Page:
2020 Democratic Presidential Primaries

Who's in the race for the White House?

2020 Democratic Presidential Primaries

The 2020 Democratic presidential primaries are closer than you think. Who is running for president in 2020 against Donald Trump?

This article to track the nomination process from start to finish launches in November 2018. You may remember it as the same month that Democrats retook the US House, Republicans held the US Senate, and Democrats staked gains in governorships. Why so soon?

The reality is that serious contenders begin their presidential campaigns after the midterm elections. As the primaries begin early in the election year, a candidate must be on the ground running at some point the year before, which in this case is 2019. It’s almost 2019 at the time of publication.

For historical context, Donald Trump announced his candidacy in June 2015, and Hillary Clinton entered the race in April 2015. Bernie Sanders jumped into the field in May 2015. The first Democratic debate was in October 2015, and the first Republican debate was in August 2015.

You better believe the exploratory committees are coming, and they are not that far away.

So, who will run for president against Donald Trump in 2020, anyway? Who’s in and who’s out of the running?

NOTE: In this piece, we are solely tracking the 2020 Democratic presidential primaries. We will only begin tracking the Republican primaries if Donald Trump (campaign website) draws a credible intraparty challenger.

2020 Democratic Presidential Primaries: Declared Candidates

Declared major candidates (having held elective office, other public positions, or public figures) organized in alphabetical order by surname. This list was updated January 14, 2019. Please note that we have broken out candidates in the “exploratory” phase from the main list, as well as those who have all but said they’re running, pending a formal announcement.

Julian Castro (Texas)
US Secretary of Housing and Urban Development, 2014-17 (Campaign Website)
Age on Jan. 20, 2021: 46
John Delaney (Maryland)
United States Representative (MD-06), 2013-19 (Campaign Website)
Age on Jan. 20, 2021: 57
Tulsi Gabbard (Hawaii)
United States Representative (HI-02), 2013-pres. (Campaign Website)
Age on Jan. 20, 2021: 39
Richard Ojeda (West Virginia)
West Virginia State Senator, 2016-pres. (Campaign Website)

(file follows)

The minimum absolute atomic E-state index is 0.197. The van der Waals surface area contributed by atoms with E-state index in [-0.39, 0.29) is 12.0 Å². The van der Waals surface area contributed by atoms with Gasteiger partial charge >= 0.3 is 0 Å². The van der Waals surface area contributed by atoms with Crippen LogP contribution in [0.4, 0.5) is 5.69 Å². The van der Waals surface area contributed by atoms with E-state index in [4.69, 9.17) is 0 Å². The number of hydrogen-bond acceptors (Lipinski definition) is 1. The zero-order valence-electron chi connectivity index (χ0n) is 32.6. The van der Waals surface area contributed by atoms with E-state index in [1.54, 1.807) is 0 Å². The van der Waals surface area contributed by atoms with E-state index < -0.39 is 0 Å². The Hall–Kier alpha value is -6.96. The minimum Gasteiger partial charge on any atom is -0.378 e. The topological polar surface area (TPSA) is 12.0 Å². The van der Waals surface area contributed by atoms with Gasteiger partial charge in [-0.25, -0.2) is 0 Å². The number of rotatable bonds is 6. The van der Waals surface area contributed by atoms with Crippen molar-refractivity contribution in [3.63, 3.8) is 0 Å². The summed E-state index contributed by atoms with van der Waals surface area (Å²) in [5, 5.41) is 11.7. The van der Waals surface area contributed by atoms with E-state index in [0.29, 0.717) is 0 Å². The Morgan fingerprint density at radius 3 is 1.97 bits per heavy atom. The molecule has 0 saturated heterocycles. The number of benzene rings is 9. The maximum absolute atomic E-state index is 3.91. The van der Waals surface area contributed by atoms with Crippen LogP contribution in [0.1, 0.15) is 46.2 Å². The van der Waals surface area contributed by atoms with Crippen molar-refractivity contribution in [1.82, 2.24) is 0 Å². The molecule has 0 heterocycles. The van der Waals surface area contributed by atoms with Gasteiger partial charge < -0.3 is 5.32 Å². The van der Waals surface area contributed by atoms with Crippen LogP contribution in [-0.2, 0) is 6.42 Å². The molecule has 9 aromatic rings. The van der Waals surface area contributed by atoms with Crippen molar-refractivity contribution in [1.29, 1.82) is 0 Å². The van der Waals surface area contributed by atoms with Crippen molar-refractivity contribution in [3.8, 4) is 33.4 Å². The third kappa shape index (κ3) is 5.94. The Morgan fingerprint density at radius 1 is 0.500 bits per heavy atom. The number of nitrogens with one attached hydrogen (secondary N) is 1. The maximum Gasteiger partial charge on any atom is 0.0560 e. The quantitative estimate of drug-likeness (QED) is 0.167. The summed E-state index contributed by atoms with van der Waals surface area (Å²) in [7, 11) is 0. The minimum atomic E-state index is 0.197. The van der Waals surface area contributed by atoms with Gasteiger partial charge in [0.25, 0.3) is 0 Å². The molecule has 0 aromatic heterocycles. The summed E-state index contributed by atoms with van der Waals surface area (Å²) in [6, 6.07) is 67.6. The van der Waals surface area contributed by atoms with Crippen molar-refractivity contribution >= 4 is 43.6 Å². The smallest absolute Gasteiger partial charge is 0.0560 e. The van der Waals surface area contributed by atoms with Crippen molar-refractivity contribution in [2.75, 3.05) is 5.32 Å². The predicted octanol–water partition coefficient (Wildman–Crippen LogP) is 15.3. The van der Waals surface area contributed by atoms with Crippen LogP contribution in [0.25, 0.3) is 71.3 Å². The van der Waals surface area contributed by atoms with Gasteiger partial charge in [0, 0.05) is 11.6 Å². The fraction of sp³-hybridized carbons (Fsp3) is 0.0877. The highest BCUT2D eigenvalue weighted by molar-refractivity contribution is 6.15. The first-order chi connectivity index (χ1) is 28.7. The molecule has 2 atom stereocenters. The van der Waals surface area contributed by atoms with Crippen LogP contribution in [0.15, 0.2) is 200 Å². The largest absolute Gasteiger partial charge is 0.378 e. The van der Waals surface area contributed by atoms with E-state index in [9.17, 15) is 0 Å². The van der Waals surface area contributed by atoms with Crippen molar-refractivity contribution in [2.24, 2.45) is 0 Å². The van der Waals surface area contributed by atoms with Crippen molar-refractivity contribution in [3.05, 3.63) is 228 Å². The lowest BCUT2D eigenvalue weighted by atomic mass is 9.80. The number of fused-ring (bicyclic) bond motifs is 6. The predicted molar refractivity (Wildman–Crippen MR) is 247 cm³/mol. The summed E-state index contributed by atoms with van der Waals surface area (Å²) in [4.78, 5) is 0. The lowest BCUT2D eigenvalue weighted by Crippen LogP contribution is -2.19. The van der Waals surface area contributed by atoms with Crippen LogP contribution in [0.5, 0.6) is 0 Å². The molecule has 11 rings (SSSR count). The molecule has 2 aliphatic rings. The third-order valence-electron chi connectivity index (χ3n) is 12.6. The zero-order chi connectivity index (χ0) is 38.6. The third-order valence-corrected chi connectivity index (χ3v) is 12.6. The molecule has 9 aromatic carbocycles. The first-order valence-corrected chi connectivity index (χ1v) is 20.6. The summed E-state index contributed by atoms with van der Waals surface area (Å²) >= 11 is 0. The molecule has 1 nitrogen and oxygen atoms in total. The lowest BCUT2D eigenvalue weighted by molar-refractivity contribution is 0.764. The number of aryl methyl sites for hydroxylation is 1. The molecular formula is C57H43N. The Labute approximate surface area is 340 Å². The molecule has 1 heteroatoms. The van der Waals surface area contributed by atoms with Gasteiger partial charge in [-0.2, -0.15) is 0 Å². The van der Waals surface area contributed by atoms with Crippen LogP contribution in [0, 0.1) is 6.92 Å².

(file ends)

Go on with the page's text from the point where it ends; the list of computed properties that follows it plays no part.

Age on Jan. 20, 2021: 50
Andrew Yang (New York)
Entrepreneur; “Venture for America” (Campaign Website)
Age on Jan. 20, 2021: 46

2020 Democratic Presidential Primaries: Exploratory Committee Phase

Kirsten Gillibrand (New York)
US Senator from New York, 2009-pres.
Age on Jan. 20, 2021: 54
Elizabeth Warren (Massachusetts)
US Senator from Massachusetts, 2013-pres.
Age on Jan. 20, 2021: 70

2020 Democratic Presidential Primaries: Expected to Run, but No Formal Announcement Yet

Kamala Harris (California)
US Senator from Calfornia, 2017-pres.
Age on Jan. 20, 2021: 56

2020 Democratic Presidential Primaries: The Big Question Marks

The following are potential candidates who have expressed interest — or had interest expressed on their behalf — but have not announced their intentions in public. They are listed in surname alphabetical order. This is not an exhaustive list.

Former Vice President Joe Biden of Delaware
US Senator Michael Bennet of Colorado
Former NYC Mayor Mike Bloomberg of New York
US Senator Cory Booker of New Jersey
US Senator Sherrod Brown of Ohio
Former Secretary of State Hillary Clinton of New York
Former Governor John Hickenlooper of Colorado
Governor Jay Inslee of Washington
Former Governor Terry McAuliffe of Virginia
Former US Representative Beto O’Rourke of Texas
US Senator Bernie Sanders of Vermont
US Representative Eric Swalwell of California

2020 Democratic Presidential Primaries: The Nomination Process

Electors will select a total of 4,763 delegates to the 2020 Democratic National Convention; its location has not yet been revealed as of November 2018. A simple majority of 2,382 delegates is required to win the nomination. Please note that this total includes 712 superdelegate votes.

However, in the summer of 2018, the Democratic National Committee voted to reduce the role of superdelegates in the nomination process after controversy regarding Hillary Clinton’s win over Bernie Sanders in 2016. Superdelegates will not be able to vote on a contested first ballot; only if it is an uncontested nomination or if it proceeds to second and further ballots. (Link: NPR Politics)

Therefore, if it is a contested nomination at the 2020 DNC, the first-ballot delegate pool size will be 4,051 with 2,026 as the mark for the nomination.

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